Introduction: Wallaby App

Wallaby App is a web application that provides strategic level features, such as coverage reports and the realtime bird’s eye view of your project’s tests connected to your editor.

The app is available at and at http://localhost:51245 (it is exactly the same app, just hosted locally).

Note that you need to have wallaby.js configured and running in your editor to use the most of the app.

It’s also worth mentioning that, despite being a web application, wallaby app doesn’t upload any of your project’s source code to the cloud, it just makes a connection to the locally running wallaby core. If you like, you may easily check it in your browser’s Dev Tool Network panel.


The Tests view allows you to quickly get tests-centric overview and analytics for your project.

On the left hand side you can see the tree of your project tests. You may navigate it with the keyboard using arrow keys, plus Cmd/Ctrl (Shift) to expand a node or the whole tree. For each tree node you may see the execution time (aggregated for files and test suites) and an indicator if some of the tests are slow. A test is considered as slow if its execution time is greater than a configurable value. With mocha framework, the value can also be overriden by any describe or it using the this.slow function.

Before describing the rest, I’d like to mention that, despite being a strategic level tool, wallaby.js app is not a static report: almost everything gets updated automatically in realtime when you change your code, add or remove files, increase code coverage, etc.

For any file or test displayed anywhere in the app, you may open its location in your editor by clicking the editor icon (or the stack entry/file link), or pressing Cmd/Ctrl + Enter while in the tests tree.

However, sometimes you may not want to leave the app to view the code, for example because you are not planning to change it right now. In this case you may use the eye icon or press Enter for the selected tree node to open the source right inside the wallaby.js app.

As you can see, the displayed file view provides a similar experience that you have in wallaby.js plugin for your editor - you may see the coverage indicators, uncovered code regions and inline error/log messages.

While being able to view some file or a test under your mouse is great, sometimes you may want to open any file of your project. To do this, you may just use the magnifier icon next to the project name in the app header, or press Shift twice, enter the file name and view it.

While in the tests tree, you may select a test or a file to see its details. The details include errors or `console.log` messages logged while executing the test. If you select a test file, you'll see the errors and log messages for all tests in the file.

The details of the selected test or test file also display the tree of the source files that are covered by the test. Each file in the tree contains its current code coverage value. If the value is too low, it is highlighted in yellow.

The overall project code coverage and other project stats are also displayed in the top right corner.


The Files view allows you to quickly get file-centric overview and analytics for your project. The view combines both annotated project file tree and a selected folder/module sortable list of files.

You may select a folder, and you get the full sortable table of all files in the folder and its subfolders (with a relative path where required).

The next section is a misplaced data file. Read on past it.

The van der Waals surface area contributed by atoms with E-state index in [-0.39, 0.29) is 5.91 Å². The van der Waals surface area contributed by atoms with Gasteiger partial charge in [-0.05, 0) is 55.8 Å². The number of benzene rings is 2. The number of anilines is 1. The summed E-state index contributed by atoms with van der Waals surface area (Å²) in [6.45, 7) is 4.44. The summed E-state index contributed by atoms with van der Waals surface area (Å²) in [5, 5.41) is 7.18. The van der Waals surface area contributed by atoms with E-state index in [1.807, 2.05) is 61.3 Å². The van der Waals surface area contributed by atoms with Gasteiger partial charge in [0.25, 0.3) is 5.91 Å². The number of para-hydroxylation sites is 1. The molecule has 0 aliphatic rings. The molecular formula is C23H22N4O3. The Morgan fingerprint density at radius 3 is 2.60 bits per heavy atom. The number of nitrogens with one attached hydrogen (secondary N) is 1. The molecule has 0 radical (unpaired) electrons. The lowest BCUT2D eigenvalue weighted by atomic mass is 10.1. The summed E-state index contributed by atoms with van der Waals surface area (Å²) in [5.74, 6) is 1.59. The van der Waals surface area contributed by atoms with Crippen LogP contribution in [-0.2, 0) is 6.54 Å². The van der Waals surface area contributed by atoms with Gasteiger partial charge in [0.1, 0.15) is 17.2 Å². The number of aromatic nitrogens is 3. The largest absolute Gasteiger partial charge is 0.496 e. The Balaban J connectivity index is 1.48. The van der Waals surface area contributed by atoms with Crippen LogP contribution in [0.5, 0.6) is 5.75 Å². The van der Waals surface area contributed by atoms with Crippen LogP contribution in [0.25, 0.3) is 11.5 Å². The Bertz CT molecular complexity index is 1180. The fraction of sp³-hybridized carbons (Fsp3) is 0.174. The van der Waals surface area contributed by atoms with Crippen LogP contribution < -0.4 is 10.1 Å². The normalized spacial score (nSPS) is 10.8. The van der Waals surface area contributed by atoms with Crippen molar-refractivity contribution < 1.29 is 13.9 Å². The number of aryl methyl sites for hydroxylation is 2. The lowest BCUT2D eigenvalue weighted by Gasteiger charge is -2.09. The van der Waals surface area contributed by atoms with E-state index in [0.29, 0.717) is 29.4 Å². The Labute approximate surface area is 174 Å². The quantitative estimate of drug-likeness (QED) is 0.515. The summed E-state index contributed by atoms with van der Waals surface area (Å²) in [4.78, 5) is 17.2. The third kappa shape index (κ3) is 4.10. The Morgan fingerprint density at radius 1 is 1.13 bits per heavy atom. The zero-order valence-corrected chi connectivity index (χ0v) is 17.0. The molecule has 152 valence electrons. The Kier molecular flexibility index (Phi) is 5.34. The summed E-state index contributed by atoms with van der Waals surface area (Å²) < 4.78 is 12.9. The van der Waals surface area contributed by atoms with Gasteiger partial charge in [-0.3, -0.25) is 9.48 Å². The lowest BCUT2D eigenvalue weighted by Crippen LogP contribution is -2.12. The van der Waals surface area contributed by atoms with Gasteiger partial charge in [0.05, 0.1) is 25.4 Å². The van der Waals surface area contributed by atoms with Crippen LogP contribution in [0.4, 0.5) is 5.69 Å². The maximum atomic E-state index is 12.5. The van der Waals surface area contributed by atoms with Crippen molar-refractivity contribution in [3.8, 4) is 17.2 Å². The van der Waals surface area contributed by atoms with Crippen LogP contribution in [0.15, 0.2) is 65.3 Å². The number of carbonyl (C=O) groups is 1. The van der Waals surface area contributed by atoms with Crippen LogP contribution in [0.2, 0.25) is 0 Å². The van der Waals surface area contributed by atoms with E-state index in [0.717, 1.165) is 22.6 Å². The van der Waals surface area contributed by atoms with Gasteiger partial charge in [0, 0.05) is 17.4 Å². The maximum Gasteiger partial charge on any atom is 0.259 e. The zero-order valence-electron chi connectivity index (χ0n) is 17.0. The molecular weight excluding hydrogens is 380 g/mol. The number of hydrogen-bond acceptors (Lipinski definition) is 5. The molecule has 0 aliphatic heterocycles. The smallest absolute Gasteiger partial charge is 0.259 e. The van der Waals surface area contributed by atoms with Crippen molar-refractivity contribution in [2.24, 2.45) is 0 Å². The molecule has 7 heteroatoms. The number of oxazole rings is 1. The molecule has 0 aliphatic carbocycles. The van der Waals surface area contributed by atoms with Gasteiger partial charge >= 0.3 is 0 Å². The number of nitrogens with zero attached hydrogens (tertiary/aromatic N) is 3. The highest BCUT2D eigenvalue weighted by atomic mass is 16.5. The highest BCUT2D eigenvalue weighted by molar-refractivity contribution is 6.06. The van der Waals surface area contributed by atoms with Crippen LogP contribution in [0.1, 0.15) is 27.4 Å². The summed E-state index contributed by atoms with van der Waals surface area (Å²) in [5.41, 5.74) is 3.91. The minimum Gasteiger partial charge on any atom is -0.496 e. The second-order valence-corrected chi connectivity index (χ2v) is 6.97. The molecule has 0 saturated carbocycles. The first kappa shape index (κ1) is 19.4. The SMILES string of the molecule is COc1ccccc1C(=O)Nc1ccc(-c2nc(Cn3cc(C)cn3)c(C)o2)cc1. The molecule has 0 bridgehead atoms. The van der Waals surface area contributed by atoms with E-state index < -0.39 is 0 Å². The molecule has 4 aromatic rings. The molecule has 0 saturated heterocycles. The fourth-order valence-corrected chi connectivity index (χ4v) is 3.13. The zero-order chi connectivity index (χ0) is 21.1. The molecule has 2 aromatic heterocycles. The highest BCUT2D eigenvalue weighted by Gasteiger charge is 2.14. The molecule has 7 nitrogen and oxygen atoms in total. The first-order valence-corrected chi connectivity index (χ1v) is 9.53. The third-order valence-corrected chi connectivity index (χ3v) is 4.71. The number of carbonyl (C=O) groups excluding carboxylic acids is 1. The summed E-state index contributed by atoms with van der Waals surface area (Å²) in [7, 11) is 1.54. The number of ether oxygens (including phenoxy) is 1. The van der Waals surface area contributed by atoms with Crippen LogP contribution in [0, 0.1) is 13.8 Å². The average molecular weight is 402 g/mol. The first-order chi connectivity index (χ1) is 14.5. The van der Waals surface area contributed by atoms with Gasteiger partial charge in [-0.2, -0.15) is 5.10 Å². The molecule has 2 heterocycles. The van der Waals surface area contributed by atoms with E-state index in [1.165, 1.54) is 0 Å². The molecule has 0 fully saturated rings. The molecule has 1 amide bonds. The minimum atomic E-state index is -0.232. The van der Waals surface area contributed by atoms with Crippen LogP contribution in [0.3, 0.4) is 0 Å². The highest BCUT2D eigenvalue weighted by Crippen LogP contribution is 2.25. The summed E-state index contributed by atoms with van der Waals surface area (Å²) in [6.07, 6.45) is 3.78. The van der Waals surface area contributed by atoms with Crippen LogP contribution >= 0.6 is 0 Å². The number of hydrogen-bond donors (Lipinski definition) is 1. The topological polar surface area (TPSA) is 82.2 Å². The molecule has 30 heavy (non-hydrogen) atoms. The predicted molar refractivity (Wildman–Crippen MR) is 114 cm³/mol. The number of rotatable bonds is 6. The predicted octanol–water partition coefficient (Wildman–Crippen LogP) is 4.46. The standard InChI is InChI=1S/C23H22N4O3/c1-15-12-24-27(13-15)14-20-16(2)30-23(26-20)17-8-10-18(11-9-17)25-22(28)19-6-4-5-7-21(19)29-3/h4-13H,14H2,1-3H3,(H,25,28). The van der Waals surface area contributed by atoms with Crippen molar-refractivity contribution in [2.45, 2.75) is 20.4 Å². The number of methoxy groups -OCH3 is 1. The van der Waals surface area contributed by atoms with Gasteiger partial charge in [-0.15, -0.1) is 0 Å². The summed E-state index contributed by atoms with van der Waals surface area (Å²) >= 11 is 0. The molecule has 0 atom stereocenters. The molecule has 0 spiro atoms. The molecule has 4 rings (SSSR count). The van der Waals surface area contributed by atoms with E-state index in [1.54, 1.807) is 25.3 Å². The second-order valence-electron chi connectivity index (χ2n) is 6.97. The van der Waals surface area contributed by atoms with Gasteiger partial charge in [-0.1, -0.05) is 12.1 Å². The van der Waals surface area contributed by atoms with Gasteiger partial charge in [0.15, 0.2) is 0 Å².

This way you can both browse the tree structure, see the aggregated coverage values, select a folder/module and easily find the least covered files no matter how deep your folder structure is.

You may also select an individual file from the project files tree and see the code coverage inside it.


How do I change the displayed name of my project?

  module.exports = function () {

    return {
      name: 'My Project Name',

How do I change the app theme to “dark”?

The app theme can be changed to "dark" or "light" by clicking the link in the bottom right corner.

How do I exclude certain files or file patterns from code coverage calculation?

While there’s the instrument flag which can be used to stop some file(s) instrumentation, sometimes you may just need to exclude a file from code coverage calculation, and still be able to see its coverage indicators, inline errors and messages, etc., when the file is opened.

You may use the filesWithNoCoverageCalculated setting in these scenarios. For example, the following config will exclude all files that name ends with -helper.js from code coverage calculation:

  module.exports = function () {

    return {
      filesWithNoCoverageCalculated: ['src/**/*-helper.js']

How do I exclude certain code blocks or branches from code coverage calculation?

You may use code comment hints to ignore some specific code within a file for coverage purposes.

How do I change the “slow test” criteria?

A test is considered as slow if its execution time is greater than the configurable value.

How do I change the “low coverage” criteria?

A file coverage is considered as low if the value is less than the configurable value.

How do I access Wallaby App if developing remotely?

If you are developing in a remote environment (e.g. using VS Code’s Remote Development Extension) then you need to access Wallaby App using a customized querystring parameter to specify the remote server that is running Wallaby.

To start Wallaby app and specify a remote server, launch with the URL:{IP address or hostname}

If a remote server is specified then Wallaby App’s status bar will display the server (IP address or hostname) it is connected to and button to reset the setting back to the default (localhost).